In the absence of a greenhouse effect, this heat energy would escape back into space, leaving the Earth with an average temperature of zero degrees Fahrenheit. All water would freeze. The reason this doesn't happen is that greenhouse substances - gases like carbon dioxide and methane - and water vapor and clouds - all act to trap escaping infrared radiation. The net effect is to cause the Earth's surface to warm up to an average of 59 degrees.
RICHARD C. J. SOMERVILLE, Scripps Institution of Oceanography: It's as real as gravity, and it keeps the planet habitable. We'd have an average surface temperature on the Earth below the freezing point of water were it not for the greenhouse effect.
NARRATOR: But since the industrial revolution, there has been a new and growing source of CO2: fossil fuels like coal, oil and natural gas. When fossil fuels are burned, their carbon atoms combine with oxygen in the air to make CO2. Every time we turn on a light or drive our cars, we are adding CO2 to the atmosphere. [www.pbs.org: What's your carbon diet?]
CHARLES D. KEELING: It's hard for people to understand how much carbon dioxide is being put into the atmosphere in absolute terms, but in relative terms we can say as follows: At the end of World War II, about a billion metric tons of carbon, in the form of CO2, was being emitted to the atmosphere. When I started my measurements, it had risen to two and a half. At the present time, it's almost seven.
NARRATOR: According to the theory of the greenhouse effect, adding more greenhouse gases like CO2 to the atmosphere should cause the average global temperature to rise for as long as we continue burning fossil fuels.
The climates of Mars and Venus were also shaped by the greenhouse effect.
PIETER TANS, Nat'l Oceanic and Atmospheric Adm.: Venus has an extremely high concentration of CO2 in its atmosphere, and it's blazing, boiling hot at the surface of Venus. And the Martian atmosphere, for instance, is very, very thin. And also within that thin atmosphere, there's only very small amount of CO2. And water vapor is also very, very low. And the surface temperature of Mars is frigid- very, very cold.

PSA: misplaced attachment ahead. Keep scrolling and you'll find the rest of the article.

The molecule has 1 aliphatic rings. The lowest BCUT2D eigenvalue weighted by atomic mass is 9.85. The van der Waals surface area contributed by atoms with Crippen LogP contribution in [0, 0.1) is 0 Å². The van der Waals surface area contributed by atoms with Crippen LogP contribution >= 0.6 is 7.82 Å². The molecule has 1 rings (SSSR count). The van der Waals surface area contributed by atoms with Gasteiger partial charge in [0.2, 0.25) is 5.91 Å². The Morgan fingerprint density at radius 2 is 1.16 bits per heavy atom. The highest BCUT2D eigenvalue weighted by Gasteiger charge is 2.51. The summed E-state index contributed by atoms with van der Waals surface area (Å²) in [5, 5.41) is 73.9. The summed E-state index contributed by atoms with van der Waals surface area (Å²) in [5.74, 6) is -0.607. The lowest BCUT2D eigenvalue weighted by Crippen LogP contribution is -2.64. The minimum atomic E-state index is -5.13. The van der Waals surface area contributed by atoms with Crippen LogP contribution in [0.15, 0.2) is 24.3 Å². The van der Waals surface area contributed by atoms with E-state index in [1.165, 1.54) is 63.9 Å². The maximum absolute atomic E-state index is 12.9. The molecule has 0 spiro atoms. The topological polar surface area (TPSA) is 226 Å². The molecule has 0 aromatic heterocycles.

NARRATOR: In the contentious debate about man-made global warming, all sides agree on the physics of the greenhouse effect. It can even be demonstrated in the lab using a FLIR thermaCAM, a special infrared camera.
PIETER TANS: So we're going to demonstrate to you how the CO2 absorbs infrared radiation, which causes the Earth's greenhouse effect. Infrared radiation is another word for heat radiation, which is coming off of my face, and which is picked up by a camera that I'm looking at. The camera is sensitive to heat radiation. Between me and the camera is a volume that we will fill with CO2 gas, and as we turn on the gas, my image will slowly fade.
NARRATOR: This physical property of CO2, known to physicists for a century, is the bedrock of the concern about global warming. Because the ordinary air in the tube, composed mainly of nitrogen and oxygen, does not block infrared radiation, the camera sees the heat coming off the scientist's face clearly.
PIETER TANS: And as we turn on the gas, my image will slowly fade.
NARRATOR: But when the tube is filled with CO2, or any greenhouse gas, their molecules absorb the heat radiating off his face, blocking its path. As less and less heat reaches the camera, the image fades. If the scientist were surrounded on all sides by CO2, then the effect would be for him to get warmer, like the Earth in space.
Today the atmosphere is sampled at many sites on land and sea. Flasks are filled and sent to central laboratories like the National Oceanic and Atmospheric Administration lab in Boulder, Colorado, to be analyzed for CO2 and other greenhouse gases. Even though most of the CO2 is put into the atmosphere in the industrial northern hemisphere, analysis reveals it pretty soon shows up everywhere.
PIETER TANS: If you burn, say, a gallon of gasoline that is turned into CO2 molecules, it will spread throughout the entire atmosphere. So what you burn today in your car will show up in Antarctica by next year.
NARRATOR: The other important fact scientists have discovered about CO2 is its permanence. Unlike water vapor, which stays around only for days, CO2 remains in the atmosphere for, on average, 100 years before being absorbed by the oceans. Our CO2 emissions are therefore changing the atmosphere not just for us but for future generations.
The measurements at Mauna Loa had produced clear evidence that humans were changing the composition of the atmosphere. But the data went back only 40 years, while we've been burning fossil fuels for more than 150 years, all during the industrial revolution. Just as scientists had used natural recorders to get at past temperatures, they now wondered if the giant ice sheets in Greenland and Antarctica might have captured past CO2 levels during and before the industrial revolution.